errstr, rerrstr, werrstr - description of last system call error
int errstr(char *err, uint nerr)
void rerrstr(char *err, uint nerr)
void werrstr(char *fmt, ...)
When a system call fails it returns -1 and records a null terminated
string describing the error in a per-process buffer. Errstr swaps the
contents of that buffer with the contents of the array err. Errstr
will write at most nerr bytes into err; if the per-process error string
does not fit, it is silently truncated at a UTF character boundary.
The returned string is NUL-terminated. Usually errstr will be called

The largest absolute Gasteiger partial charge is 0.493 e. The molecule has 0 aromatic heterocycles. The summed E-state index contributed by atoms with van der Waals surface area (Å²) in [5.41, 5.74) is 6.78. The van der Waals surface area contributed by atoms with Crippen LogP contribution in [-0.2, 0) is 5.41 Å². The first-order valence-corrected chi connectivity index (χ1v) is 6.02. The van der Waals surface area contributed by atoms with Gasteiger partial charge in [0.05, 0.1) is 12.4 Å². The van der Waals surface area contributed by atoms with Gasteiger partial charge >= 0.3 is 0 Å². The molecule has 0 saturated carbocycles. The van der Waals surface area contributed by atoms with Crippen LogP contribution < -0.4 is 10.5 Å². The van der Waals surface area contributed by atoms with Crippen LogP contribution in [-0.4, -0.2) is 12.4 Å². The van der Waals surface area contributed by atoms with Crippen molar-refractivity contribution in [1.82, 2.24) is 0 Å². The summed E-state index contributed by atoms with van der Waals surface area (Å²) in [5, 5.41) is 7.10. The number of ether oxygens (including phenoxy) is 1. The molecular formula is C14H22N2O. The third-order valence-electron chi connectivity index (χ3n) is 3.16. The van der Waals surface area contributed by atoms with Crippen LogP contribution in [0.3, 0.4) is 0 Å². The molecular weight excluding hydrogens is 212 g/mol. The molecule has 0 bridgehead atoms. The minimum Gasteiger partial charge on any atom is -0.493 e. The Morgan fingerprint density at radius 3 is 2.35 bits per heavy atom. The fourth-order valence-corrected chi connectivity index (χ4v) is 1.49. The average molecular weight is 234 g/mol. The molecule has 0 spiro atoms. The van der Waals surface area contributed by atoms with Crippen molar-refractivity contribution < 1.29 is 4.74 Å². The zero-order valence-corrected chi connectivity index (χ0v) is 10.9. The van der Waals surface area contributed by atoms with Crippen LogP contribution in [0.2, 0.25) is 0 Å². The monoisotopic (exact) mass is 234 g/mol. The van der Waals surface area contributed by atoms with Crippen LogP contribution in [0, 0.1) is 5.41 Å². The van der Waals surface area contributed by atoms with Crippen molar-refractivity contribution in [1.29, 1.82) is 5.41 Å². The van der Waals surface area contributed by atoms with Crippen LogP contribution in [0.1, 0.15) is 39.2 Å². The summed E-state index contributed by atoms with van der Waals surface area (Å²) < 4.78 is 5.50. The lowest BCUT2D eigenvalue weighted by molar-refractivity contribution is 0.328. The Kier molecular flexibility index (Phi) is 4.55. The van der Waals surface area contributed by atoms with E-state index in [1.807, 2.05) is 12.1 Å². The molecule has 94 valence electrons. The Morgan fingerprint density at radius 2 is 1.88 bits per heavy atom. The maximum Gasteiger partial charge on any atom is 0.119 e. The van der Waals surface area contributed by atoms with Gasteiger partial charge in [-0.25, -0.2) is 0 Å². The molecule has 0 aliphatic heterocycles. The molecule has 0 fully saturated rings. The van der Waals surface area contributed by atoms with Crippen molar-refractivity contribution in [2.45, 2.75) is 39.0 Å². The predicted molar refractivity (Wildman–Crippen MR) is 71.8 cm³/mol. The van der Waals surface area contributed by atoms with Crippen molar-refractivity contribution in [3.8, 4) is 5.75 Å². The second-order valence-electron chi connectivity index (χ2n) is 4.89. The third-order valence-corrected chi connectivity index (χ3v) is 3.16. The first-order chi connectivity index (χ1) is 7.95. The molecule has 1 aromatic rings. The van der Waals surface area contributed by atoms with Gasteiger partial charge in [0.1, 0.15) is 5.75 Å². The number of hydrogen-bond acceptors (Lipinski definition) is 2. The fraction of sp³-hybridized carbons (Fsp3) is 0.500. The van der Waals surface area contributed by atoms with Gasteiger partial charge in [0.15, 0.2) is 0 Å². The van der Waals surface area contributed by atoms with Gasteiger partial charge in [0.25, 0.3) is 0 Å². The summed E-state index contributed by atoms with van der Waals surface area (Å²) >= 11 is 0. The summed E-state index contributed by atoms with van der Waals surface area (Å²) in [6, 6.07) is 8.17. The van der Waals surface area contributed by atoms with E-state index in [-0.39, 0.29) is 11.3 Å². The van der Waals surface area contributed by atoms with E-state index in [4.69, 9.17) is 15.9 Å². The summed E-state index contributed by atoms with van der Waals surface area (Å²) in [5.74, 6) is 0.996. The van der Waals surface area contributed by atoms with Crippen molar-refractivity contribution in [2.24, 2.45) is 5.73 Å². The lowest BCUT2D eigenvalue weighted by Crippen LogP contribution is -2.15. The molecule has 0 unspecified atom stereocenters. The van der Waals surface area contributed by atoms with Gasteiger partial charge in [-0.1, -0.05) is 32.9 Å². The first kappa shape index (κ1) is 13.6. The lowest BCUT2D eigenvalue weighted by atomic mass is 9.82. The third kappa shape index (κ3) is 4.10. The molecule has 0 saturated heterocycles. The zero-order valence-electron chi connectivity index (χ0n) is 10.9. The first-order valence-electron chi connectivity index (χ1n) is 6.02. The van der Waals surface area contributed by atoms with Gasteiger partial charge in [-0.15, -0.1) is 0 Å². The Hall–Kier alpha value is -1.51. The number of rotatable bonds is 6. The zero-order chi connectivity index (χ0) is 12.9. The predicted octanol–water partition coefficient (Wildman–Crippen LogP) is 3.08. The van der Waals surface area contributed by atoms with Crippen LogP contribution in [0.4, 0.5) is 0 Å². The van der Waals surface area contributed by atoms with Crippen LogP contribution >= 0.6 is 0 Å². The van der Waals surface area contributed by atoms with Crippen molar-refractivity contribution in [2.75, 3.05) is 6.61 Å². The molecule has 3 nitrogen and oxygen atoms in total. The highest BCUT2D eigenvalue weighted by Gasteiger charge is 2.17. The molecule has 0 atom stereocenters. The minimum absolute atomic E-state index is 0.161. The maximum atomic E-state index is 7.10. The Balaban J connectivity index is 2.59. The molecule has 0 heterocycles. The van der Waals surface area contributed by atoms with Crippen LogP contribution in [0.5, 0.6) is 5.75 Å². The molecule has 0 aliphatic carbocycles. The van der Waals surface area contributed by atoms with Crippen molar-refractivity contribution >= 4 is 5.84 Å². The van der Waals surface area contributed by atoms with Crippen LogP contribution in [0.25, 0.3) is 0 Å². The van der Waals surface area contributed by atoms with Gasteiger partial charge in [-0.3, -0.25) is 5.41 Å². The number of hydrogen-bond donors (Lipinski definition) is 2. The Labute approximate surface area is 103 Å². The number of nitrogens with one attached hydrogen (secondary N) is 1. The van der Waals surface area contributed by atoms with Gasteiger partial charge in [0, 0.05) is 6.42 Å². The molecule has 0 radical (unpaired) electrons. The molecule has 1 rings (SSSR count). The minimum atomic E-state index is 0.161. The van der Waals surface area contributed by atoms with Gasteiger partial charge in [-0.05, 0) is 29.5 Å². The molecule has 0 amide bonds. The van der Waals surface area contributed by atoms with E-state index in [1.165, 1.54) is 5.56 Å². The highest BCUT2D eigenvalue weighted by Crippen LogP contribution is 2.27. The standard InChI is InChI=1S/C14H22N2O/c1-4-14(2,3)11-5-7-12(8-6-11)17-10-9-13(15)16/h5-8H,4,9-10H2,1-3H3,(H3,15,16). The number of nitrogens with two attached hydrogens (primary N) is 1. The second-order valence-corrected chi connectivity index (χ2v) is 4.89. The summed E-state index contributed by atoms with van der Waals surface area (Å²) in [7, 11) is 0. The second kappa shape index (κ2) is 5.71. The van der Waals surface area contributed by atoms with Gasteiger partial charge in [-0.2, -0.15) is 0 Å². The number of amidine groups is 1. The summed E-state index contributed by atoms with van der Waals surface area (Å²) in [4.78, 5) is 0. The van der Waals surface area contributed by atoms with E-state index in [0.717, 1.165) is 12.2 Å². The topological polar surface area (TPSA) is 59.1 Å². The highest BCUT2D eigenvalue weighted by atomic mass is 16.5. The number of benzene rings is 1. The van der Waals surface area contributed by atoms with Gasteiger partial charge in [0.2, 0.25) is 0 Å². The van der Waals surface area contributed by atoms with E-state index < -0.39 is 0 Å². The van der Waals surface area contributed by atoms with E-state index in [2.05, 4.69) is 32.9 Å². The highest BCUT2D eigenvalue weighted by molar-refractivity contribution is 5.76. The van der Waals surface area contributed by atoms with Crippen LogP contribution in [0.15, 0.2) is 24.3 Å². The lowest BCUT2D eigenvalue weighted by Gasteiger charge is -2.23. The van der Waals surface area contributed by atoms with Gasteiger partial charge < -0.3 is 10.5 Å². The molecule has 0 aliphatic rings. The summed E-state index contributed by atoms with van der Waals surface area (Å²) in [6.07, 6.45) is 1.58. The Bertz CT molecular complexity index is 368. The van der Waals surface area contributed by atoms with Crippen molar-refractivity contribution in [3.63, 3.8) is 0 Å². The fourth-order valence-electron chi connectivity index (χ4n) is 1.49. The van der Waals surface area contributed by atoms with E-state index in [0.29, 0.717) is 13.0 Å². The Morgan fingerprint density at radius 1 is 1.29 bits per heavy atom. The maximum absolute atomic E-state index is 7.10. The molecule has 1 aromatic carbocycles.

with an empty string, but the exchange property provides a mechanism
for libraries to set the return value for the next call to errstr.
The per-process buffer is ERRMAX bytes long. Any error string provided
by the user will be truncated at ERRMAX-1 bytes. ERRMAX is defined in
If no system call has generated an error since the last call to errstr
with an empty string, the result is an empty string.
The verb r in print(2) calls errstr and outputs the error string.
Rerrstr reads the error string but does not modify the per-process buf‐
fer, so a subsequent errstr will recover the same string.
Werrstr takes a print style format as its argument and uses it to for‐
mat a string to pass to errstr. The string returned from errstr is
Errstr always returns 0.
SEE ALSOintro(2), perror(2)ERRSTR(2)